Well-Traveled Torahs Journey to Austin: Families Tell Stories of Their Scrolls

Well-Traveled Torahs Journey to Austin: Families Tell Stories of Their Scrolls


While all Torah scrolls contain the Five Books of Moses, Sifrei Torahs owned by \several families in Congregation Agudas Achim’s community are a story in and of themselves. Representatives from four families recently spoke at a brunch, telling of their Torah’s journey, each a unique reflection of Jewish history and perseverance.

Greenberg Family Torah
Around 1933, Elaine Handelman’s great-uncles and grandmother commissioned a Torah in honor of their parents’ 50th wedding anniversary. Little did those Greenberg family members know, the gift would enable Handelman to learn more about her family’s history and would become a meaningful part of family simchas for generations to come.

“I’m proud of the fact that my grandmother and her brothers had the idea of having a Torah written for their parents.

Of all the things they could have chosen, this is what they chose,” Handelman said, adding that it reflected the importance of Jewish education in her family.

After receiving the Torah, the Greenbergs carried the Torah under a chuppah from their home to their small Russian synagogue, located a block away from the local Polish synagogue, in St. Paul, Minnesota.

Handelman still has a copy of the Torah presentation announcement, which was printed in English and Yiddish.

Handelman explained the Torah is larger and heavier than most because the letters are a little larger than those that make up most Torahs.

“People who've looked at a lot of Torahs, they're struck by how easy it is to read,” she said.

Plaques on the Torah also set it apart from others. One of the plaques, engraved with family members’ yahrzeits, allowed Handelman to learn some names that went back a few more generations than surviving family members knew about.

“My grandmother was named Hadassah. One of the yahrzeits was for another Hadassah. So that was probably her grandmother,” Handelman explained.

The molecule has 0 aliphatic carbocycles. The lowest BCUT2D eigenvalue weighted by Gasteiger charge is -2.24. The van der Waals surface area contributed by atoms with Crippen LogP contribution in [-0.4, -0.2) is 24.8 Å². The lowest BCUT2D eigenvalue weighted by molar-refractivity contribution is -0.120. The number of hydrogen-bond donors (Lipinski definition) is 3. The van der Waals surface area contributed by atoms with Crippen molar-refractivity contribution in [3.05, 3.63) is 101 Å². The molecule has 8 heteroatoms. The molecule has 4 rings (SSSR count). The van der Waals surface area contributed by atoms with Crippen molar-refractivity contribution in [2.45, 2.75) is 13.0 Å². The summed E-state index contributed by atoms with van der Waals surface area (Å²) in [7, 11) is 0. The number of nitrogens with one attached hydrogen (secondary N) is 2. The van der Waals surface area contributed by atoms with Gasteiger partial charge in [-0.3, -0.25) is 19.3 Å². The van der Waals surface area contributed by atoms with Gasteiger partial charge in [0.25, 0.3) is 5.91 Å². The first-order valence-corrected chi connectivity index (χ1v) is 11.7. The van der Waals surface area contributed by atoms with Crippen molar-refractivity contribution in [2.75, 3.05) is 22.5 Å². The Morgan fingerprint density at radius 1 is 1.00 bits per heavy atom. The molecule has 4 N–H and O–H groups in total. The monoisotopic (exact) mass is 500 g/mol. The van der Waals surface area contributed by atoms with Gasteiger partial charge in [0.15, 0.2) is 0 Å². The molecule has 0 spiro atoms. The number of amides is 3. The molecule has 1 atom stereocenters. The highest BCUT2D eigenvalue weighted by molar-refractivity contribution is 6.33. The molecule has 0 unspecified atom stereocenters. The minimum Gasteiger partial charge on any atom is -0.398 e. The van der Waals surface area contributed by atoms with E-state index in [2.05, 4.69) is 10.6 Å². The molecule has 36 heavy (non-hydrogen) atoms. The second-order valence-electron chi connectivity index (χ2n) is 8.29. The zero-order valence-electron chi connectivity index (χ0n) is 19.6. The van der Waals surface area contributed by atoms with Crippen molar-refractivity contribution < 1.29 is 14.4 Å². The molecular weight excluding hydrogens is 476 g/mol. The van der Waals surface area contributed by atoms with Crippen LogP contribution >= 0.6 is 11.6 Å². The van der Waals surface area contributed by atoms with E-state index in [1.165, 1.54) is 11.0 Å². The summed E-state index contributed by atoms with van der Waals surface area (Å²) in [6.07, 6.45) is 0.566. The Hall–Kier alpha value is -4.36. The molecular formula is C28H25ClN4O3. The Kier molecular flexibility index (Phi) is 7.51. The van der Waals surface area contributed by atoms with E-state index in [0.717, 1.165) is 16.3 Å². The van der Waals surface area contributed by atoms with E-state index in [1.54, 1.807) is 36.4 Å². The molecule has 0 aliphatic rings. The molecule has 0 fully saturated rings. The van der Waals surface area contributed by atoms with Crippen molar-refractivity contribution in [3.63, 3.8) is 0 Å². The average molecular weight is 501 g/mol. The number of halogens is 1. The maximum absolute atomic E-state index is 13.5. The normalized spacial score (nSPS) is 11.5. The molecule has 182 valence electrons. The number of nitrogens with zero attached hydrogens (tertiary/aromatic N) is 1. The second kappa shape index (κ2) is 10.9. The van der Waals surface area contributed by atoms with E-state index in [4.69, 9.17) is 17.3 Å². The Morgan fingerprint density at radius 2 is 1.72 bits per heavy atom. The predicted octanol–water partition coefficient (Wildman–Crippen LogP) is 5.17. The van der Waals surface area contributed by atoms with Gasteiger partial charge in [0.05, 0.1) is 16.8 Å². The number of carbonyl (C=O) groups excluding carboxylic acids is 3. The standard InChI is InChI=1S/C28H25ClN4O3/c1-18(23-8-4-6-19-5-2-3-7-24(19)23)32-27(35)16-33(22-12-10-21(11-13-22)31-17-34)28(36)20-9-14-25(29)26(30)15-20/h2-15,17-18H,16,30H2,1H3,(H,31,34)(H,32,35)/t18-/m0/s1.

The other side lists the names of the Greenberg’s five sons and one daughter, along with her husband, Handelman’s grandfather.

When the Greenbergs’ synagogue combined with others in the 1950s, two of the brothers who had commissioned the Torah received the scroll and used it for weekly lent it to a havurah for their services, while Handelman’s generation remained unaware of the family’s Torah until the early 1980s.

Handelman and other family members from her generation wanted their children to use the Torah in their b’nai mitzvah ceremonies and, wanting to also allow their synagogue to use the Torah while ensuring it would stay in the family and not be given away, the group formed a nonprofit corporation to own and maintain the Torah.

Since then, the scroll has been unrolled at a Simchat Torah service in Portland, Oregon, and two generations of children have read from the Torah scroll when becoming bar and bat mitzvah.

“The kids have a sense of family history that I think is very valuable for them. They appreciate the fact that they’re using something that has been used by their forbearers,” Handelman said.

The Greenberg Torah was recently at Congregation Agudas Achim when Handelman’s granddaughter became bat mitzvah. It has since returned to Temple of Aaron Synagogue in St. Paul, Minnesota, where it is called “the traveling Torah” because of its use by Handelman’s family and also for High Holy Day services at a local college.

Mayer Family Torah
When Stan Mayer’s aunts and uncles sent his father from Ediger, Germany, where their ancestors had lived since the 1600s, to South Africa in 1936, their actions not only saved his life, they also saved a piece of history.

Once in South Africa, Julius Mayer saved enough money to prepare papers for another immigrant. Thinking things would not get too bad in Germany, his siblings stayed. But his brother met a woman in a neighboring village who was interested in going. Her father, Hermann Levi, agreed to send her if Julius promised to marry her once she arrived. The two married in February 1937, two weeks after she arrived.

Then came Kristallnacht on Nov. 9, 1938. Jewish men were rounded up and incarcerated so they could not witness or resist when attackers damaged and destroyed synagogues and Jewish homes, schools and businesses. The Mayer Family Shul in Ediger was not spared. The synagogue’s three Torahs were rolled down a hill and stomped on by Nazi jackboots.